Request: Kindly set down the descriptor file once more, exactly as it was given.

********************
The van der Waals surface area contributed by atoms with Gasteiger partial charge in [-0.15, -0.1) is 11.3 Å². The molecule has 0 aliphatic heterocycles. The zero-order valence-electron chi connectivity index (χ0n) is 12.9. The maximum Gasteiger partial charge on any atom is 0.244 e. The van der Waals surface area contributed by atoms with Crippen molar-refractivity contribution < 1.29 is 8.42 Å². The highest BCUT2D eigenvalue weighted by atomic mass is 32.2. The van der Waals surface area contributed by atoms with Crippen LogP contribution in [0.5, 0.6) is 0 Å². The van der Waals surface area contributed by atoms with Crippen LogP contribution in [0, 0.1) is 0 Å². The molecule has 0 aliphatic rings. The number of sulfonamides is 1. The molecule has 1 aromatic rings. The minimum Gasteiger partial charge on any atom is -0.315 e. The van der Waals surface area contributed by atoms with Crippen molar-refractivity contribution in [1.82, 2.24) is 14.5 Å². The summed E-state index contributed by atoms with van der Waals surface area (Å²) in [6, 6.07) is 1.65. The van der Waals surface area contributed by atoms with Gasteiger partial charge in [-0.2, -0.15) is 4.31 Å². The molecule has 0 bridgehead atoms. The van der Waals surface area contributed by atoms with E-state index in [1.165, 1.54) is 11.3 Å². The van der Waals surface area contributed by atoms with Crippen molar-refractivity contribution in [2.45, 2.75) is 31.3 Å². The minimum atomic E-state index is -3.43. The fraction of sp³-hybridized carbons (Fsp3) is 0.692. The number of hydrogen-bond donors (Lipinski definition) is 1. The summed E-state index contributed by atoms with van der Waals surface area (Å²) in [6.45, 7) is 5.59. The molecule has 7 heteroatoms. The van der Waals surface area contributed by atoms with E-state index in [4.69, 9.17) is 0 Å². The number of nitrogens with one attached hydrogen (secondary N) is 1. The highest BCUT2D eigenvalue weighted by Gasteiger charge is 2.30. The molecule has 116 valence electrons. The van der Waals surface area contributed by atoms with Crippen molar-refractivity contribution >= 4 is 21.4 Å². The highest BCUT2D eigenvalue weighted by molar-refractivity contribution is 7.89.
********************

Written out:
The van der Waals surface area contributed by atoms with Gasteiger partial charge in [-0.15, -0.1) is 11.3 Å². The molecule has 0 aliphatic heterocycles. The zero-order valence-electron chi connectivity index (χ0n) is 12.9. The maximum Gasteiger partial charge on any atom is 0.244 e. The van der Waals surface area contributed by atoms with Crippen molar-refractivity contribution < 1.29 is 8.42 Å². The highest BCUT2D eigenvalue weighted by atomic mass is 32.2. The van der Waals surface area contributed by atoms with Crippen LogP contribution in [0.5, 0.6) is 0 Å². The van der Waals surface area contributed by atoms with Crippen LogP contribution in [0, 0.1) is 0 Å². The molecule has 0 aliphatic rings. The number of sulfonamides is 1. The molecule has 1 aromatic rings. The minimum Gasteiger partial charge on any atom is -0.315 e. The van der Waals surface area contributed by atoms with Crippen molar-refractivity contribution in [1.82, 2.24) is 14.5 Å². The summed E-state index contributed by atoms with van der Waals surface area (Å²) in [6, 6.07) is 1.65. The van der Waals surface area contributed by atoms with Gasteiger partial charge in [-0.2, -0.15) is 4.31 Å². The molecule has 0 bridgehead atoms. The van der Waals surface area contributed by atoms with E-state index in [1.165, 1.54) is 11.3 Å². The van der Waals surface area contributed by atoms with Crippen molar-refractivity contribution in [2.45, 2.75) is 31.3 Å². The minimum atomic E-state index is -3.43. The fraction of sp³-hybridized carbons (Fsp3) is 0.692. The number of hydrogen-bond donors (Lipinski definition) is 1. The summed E-state index contributed by atoms with van der Waals surface area (Å²) in [6.45, 7) is 5.59. The molecule has 7 heteroatoms. The van der Waals surface area contributed by atoms with E-state index in [4.69, 9.17) is 0 Å². The number of nitrogens with one attached hydrogen (secondary N) is 1. The highest BCUT2D eigenvalue weighted by Gasteiger charge is 2.30. The molecule has 116 valence electrons. The van der Waals surface area contributed by atoms with Crippen molar-refractivity contribution >= 4 is 21.4 Å². The highest BCUT2D eigenvalue weighted by molar-refractivity contribution is 7.89.